In recent years Microservices were all the rage and everyone wanted to build their application in a microservice style. But why? What are the actual goals of this architectural style? Let's have a look.
The goals of microservices span over many varied concepts. These benefits origin mainly from the concepts of distributed systems and SOA, are however pronounced by the tendency of microservices to take these approaches to their extremes.
Let's have a deeper look at the most commonly mentioned advantages of microservices:
Microservices provide an easier way to align the architecture of the system with the organization’s structure. Each application is responsible for a certain part of the given business domain and services correspond directly to the business capabilities of the company. Having separate applications and teams responsible for these applications, which map directly to departments of the organization, makes it easier to tailor these parts of the overall system to the needs of the specific department and its business cases and enables teams of technical and domain experts to collaborate efficiently
One of the key goals of microservices is to enable scaling in two different forms. The first form of scaling is of an organizational nature. By creating applications with a clear bounded context these applications are independently modifiable, deployable, and maintainable by a single team. This clear ownership reduces the friction and difficulties that occur when several teams with different goals are making concurrent modifications to a shared codebase. Therefore a larger number of teams is able to work on the same overall system in parallel
The second kind of scalability is the technical horizontal scalability of the application. It is common that certain parts of the system require more resources, or are under heavy or varying load. If for example, the part of the system that is responsible for sending out email notifications to users can not keep up with the number of messages to send, it is more efficient to spin up an additional instance of the specific service. The additional instance can then help with the processing of pending requests. In contrast in a monolithic system, the only possibility, in this case, would be to start an additional instance of the whole system which consumes a larger amount of resources, because it also needs to initialize the other capabilities of the overall system
The claim of improved resilience might sound counter-intuitive at first because distributed systems and therefore microservice systems typically increase the number of overall failures. There are however arguments that this actually increases the overall resilience of the system because it forces the architects to take failures into account early during the construction of the system. Having few and clear boundaries between the different parts of the overall system makes it possible to design sensible fallback mechanisms if an outage of certain non-critical applications occurs. This concept is known as the bulkhead pattern. For all applications, and for critical ones in particular, the possibility to provide redundancy in form of additional running instances, advanced monitoring, and automated scaling greatly reduce the risk of an overall system failure.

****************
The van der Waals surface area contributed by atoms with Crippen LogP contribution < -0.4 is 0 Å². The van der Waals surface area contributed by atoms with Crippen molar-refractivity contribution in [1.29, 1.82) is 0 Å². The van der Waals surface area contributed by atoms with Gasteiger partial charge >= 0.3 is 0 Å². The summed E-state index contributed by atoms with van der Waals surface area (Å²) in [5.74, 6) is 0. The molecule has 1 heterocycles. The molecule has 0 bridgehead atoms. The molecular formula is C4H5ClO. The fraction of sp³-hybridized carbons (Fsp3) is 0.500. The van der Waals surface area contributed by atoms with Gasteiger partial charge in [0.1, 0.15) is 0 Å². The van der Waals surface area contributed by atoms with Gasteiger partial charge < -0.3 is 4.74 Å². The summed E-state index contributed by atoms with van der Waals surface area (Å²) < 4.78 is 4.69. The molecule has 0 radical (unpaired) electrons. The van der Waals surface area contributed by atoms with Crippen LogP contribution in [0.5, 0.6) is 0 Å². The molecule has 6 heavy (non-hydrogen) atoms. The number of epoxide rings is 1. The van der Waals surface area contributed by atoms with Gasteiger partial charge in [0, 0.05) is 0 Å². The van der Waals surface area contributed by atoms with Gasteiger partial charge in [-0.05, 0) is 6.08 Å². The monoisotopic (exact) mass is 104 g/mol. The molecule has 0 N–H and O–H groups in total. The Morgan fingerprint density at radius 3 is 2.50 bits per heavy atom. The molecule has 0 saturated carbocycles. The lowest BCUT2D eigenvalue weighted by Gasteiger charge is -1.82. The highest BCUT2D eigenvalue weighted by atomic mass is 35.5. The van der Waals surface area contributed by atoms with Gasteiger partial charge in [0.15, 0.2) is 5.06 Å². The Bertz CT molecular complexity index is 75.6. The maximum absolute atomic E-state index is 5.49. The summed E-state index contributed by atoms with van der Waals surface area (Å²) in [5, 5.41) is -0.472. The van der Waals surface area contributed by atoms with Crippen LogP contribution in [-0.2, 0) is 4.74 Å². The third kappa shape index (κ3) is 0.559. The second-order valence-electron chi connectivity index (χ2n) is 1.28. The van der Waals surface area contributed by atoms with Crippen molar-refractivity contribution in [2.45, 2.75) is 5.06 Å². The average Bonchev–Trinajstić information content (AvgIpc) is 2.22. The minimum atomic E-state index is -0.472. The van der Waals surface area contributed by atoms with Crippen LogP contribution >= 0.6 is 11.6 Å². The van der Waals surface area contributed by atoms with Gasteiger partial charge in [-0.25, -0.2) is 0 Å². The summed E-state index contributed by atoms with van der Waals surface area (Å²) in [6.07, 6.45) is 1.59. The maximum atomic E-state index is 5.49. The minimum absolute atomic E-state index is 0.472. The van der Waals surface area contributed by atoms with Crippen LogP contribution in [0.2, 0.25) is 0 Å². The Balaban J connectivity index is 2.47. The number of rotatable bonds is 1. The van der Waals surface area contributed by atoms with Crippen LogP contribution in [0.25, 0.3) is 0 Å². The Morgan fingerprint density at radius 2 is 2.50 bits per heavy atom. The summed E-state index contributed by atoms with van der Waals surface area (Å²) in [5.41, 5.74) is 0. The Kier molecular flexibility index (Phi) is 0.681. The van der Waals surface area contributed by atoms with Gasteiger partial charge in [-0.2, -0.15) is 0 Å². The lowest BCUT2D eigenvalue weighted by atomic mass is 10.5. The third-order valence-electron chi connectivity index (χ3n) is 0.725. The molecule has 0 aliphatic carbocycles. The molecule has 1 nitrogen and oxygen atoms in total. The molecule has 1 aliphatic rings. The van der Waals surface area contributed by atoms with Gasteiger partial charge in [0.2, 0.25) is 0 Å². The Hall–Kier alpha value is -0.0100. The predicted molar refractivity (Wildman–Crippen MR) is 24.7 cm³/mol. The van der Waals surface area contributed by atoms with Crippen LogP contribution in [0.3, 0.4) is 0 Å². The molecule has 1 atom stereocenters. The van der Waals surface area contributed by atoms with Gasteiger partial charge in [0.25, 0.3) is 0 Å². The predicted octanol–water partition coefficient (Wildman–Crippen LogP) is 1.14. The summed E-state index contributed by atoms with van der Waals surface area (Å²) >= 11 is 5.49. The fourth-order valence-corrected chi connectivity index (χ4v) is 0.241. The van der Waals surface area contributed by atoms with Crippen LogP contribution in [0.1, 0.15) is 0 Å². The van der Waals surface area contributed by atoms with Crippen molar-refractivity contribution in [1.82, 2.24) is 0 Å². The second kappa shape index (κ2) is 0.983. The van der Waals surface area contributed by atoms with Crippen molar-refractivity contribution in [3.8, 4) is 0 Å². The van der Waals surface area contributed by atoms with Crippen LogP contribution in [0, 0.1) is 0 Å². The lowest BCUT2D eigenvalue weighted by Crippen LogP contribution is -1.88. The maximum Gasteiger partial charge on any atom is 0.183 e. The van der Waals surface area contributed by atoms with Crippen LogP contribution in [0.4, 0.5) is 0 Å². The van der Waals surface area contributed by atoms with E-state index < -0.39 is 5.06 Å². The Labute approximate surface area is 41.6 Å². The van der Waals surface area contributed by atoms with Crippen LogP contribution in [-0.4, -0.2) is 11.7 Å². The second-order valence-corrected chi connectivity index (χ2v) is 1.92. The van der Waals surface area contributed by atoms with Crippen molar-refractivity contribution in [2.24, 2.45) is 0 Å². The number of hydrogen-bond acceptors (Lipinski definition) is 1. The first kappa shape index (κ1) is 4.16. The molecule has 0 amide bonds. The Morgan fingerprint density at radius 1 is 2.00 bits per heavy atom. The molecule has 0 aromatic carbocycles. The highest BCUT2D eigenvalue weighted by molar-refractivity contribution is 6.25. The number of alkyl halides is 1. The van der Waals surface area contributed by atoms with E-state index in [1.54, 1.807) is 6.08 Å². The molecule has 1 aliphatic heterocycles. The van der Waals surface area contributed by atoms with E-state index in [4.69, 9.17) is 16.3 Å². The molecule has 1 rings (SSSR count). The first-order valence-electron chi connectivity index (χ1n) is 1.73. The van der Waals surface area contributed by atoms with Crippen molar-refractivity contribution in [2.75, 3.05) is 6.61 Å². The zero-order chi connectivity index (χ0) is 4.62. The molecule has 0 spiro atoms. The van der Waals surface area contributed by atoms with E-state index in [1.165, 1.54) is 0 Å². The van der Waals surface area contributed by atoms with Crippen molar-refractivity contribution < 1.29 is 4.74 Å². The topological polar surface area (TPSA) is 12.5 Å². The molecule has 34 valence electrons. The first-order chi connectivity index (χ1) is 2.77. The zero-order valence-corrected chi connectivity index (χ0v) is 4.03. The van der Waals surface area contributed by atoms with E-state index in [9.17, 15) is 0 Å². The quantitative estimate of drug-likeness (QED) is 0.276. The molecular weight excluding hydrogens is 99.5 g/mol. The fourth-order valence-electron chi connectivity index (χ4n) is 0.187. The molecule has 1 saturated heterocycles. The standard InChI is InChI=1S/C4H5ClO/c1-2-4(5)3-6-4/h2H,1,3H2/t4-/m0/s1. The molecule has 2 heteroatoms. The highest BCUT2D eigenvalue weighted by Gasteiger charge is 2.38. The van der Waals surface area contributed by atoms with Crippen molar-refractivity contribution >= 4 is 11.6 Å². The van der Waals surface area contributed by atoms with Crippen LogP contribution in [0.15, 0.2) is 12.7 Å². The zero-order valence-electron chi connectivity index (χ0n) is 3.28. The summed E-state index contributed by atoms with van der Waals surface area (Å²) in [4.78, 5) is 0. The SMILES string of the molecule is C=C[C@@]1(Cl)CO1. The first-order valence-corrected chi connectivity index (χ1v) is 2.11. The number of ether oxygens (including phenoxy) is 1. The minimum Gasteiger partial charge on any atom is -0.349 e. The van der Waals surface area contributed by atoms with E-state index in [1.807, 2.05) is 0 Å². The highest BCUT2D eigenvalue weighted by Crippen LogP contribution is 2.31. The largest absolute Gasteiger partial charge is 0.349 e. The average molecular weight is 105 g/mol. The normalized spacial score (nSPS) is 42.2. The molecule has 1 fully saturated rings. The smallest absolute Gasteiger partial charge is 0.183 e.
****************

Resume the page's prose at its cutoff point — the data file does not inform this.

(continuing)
As previously explained large applications tend to result in a difficult and slow deployment process over time. This is especially a problem when a change to a certain part of the system needs to get deployed quickly. Fixing a critical bug in the UI of a monolithic system requires the whole application to be rebuilt and redeployed, even if the change is only in one line of a very specific part of the overall functionality. In contrast, when having multiple smaller applications, the problem can be fixed in the application responsible for the erroneous behavior, while all other systems are unaffected by recompilation and deployment
Technologies, tools, and approaches are constantly changing and evolving in the field of software development. It is possible that even if a problem is solved optimally by today’s standards, two or three years later the ecosystem around software construction has evolved in such a way that there is a superior approach to solving the same problem. In a monolithic system, however, it can be very hard to move from one technology or approach to another one, because the switch would require a vast amount of changes across the whole system. Small and independent microservices provide the possibility to be changed and sometimes even to be fully rewritten with little required effort.